Skip to main content

Risk factors of persistent adolescent thinness: findings from the UK Millennium Cohort Study



Thinness during adolescence can increase the risk of adverse health outcomes across the life-course and impede development. There is limited research examining the prevalence and determinants of persistent adolescent thinness in the United Kingdom (UK). We used longitudinal cohort data to investigate determinants of persistent adolescent thinness.


We analyzed data from 7,740 participants in the UK Millennium Cohort Study at ages 9 months, 7, 11, 14 and 17 years. Persistent thinness was defined as thinness at ages 11, 14 and 17; thinness was defined as an age- and sex-adjusted Body Mass Index (BMI) of less than 18.5 kg/m2. In total, 4,036 participants, classified either as persistently thin or at a persistent healthy weight, were included in the analyses. Logistic regression analyses were conducted to examine associations between 16 risk factors and persistent adolescent thinness by sex.


The prevalence of persistent thinness among adolescents was 3.1% (n = 231). Among males (n = 115), persistent adolescent thinness was significantly associated with non-white ethnicity, low parental BMI, low birthweight, low breastfeeding duration, unintended pregnancy, and low maternal education. Among females (n = 116), persistent adolescent thinness was significantly associated with non-white ethnicity, low birthweight, low self-esteem, and low physical activity. However, after adjusting for all risk factors, only low maternal BMI (OR: 3.44; 95% CI:1.13, 10.5), low paternal BMI (OR: 22.2; 95% CI: 2.35, 209.6), unintended pregnancy (OR: 2.49; 95% CI: 1.11, 5.57) and low self-esteem (OR: 6.57; 95% CI: 1.46,29.7) remained significantly associated with persistent adolescent thinness among males. After adjustment for all risk factors, not reaching the recommended physical activity levels (OR: 4.22; 95% CI: 1.82, 9.75) remained significantly associated with persistent adolescent thinness among females. No appreciable associations were found between persistent adolescent thinness and sex, premature birth, smoking during pregnancy, income, maternal postnatal depression, mother-infant attachment or socio-emotional difficulties (p > 0.05).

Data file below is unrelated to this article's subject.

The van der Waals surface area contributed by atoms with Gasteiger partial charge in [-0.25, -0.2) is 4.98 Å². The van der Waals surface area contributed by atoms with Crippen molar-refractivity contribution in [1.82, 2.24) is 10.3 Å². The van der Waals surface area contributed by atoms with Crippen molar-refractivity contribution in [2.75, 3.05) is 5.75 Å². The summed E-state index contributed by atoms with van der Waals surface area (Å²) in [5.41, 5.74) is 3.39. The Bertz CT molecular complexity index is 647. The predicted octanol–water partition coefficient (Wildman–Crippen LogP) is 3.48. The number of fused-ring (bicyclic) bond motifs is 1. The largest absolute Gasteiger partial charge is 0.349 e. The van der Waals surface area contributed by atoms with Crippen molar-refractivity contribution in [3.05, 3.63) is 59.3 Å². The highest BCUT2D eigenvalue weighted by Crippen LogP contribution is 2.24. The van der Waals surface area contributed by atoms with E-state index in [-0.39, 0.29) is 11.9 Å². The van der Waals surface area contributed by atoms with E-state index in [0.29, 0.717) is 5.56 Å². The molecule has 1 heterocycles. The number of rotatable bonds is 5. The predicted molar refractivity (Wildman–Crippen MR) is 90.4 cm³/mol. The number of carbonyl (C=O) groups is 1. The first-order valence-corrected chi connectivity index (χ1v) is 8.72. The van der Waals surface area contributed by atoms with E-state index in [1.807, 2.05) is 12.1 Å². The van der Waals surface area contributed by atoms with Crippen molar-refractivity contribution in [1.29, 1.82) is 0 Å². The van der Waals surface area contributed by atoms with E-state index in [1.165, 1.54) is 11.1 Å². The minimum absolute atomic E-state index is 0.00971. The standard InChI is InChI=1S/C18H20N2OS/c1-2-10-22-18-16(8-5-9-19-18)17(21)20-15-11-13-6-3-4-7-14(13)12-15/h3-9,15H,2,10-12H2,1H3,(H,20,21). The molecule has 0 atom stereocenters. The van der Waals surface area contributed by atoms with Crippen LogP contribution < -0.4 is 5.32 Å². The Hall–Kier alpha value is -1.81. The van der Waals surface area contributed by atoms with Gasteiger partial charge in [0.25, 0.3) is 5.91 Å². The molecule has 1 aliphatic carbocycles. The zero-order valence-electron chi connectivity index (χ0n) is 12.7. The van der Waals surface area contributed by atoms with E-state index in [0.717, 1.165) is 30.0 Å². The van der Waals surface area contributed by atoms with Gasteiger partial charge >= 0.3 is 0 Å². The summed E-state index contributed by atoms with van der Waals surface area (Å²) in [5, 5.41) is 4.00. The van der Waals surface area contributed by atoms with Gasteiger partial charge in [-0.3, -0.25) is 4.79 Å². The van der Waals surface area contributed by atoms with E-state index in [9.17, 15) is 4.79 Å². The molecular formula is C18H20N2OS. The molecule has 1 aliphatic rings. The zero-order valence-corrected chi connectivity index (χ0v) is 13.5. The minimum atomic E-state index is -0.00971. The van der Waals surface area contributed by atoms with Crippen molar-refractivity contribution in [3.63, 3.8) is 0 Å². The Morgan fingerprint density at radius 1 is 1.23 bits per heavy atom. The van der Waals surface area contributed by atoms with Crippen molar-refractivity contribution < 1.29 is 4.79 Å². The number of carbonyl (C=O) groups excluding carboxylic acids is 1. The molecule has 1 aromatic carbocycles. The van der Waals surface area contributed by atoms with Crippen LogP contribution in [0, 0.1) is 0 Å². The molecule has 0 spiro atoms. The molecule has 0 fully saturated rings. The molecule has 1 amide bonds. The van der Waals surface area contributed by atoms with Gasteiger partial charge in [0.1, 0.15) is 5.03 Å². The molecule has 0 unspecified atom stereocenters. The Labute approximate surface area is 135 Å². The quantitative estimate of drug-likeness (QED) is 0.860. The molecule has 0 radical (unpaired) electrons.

Persistent adolescent thinness is not rare and appears to be associated with both physical and mental health factors, with some sex specific differences. Healthy weight initiatives should consider the full weight spectrum. Further research is required to understand thinness at a population level, including among those whose BMI changes during child and adolescent development.

Peer Review reports


Adolescent thinness, as defined as an equivalent Body Mass Index (BMI) of less than 18.5 kg/m2 at 18 years old adjusted for age and sex (BMI Standard Deviation score = -1) [1], can have serious consequences on both health and development. Specifically, adolescent thinness is associated with stunted growth, delayed maturation, nutritional deficiencies and reduced cognitive capability [2]. Furthermore, thinness can increase the risk of osteoporosis, a weakened immune system, anaemia, respiratory failure, wound complications, extended hospital stays, infertility in women, preterm birth and an increased risk of all-cause mortality [3,4,5,6]. In the United Kingdom (UK), it is estimated that between 5 to 15% of the population accessing healthcare services are classified as underweight [5]. Investigating thinness during adolescence is of value, as adolescence is a period of rapid growth with adequate nutrition being crucial to achieve full growth potential, peak bone mass and optimal organ development [3]. Furthermore, adolescence is associated with increased autonomy and independence, including laying the foundations for lifelong decisions concerning diet and physical activity [7].

There are a variety of factors which could determine an individual’s risk of thinness including biological, early-life, socio-economic, psychological and life-style factors. Risk factors for persistent thinness are likely different to risk factors for thinness status lost or gained. Regarding biological factors, certain genetic loci have been found to be associated with an increased risk of thinness [8], as well as certain ethnicities, specifically people with a South Asian background [9]. Certain medical conditions can result in persistent adolescent thinness; chronic conditions including Inflammatory Bowel Disease are commonly diagnosed during adolescence [10]. Early-life factors, including a low birthweight and prematurity, have also been shown to be associated with childhood and adolescent thinness [11]. A previous UK study found that children from more disadvantaged socio-economic groups were more likely to be underweight as well as obese [12]; this may be a reflection of inadequate nutrition and food poverty which is more prevalent among disadvantaged households in the UK [13]. Furthermore, children from low socio-economic status households are also less likely to participate in sports [14], often due to a lack of opportunities, and are therefore less likely to build up adequate muscle mass. Persistent thinness can also be a result of certain mental disorders, including Avoidant/Restrictive Food Intake Disorder (ARFID). ARFID commonly presents before the age of 12 and in some cases can be characterized by a persistent low BMI and an inability to achieve appropriate weight gain [15, 16]. Parental influence, including parental support, parenting styles and attachment, also can have a large impact on a child’s eating behavior and BMI [17].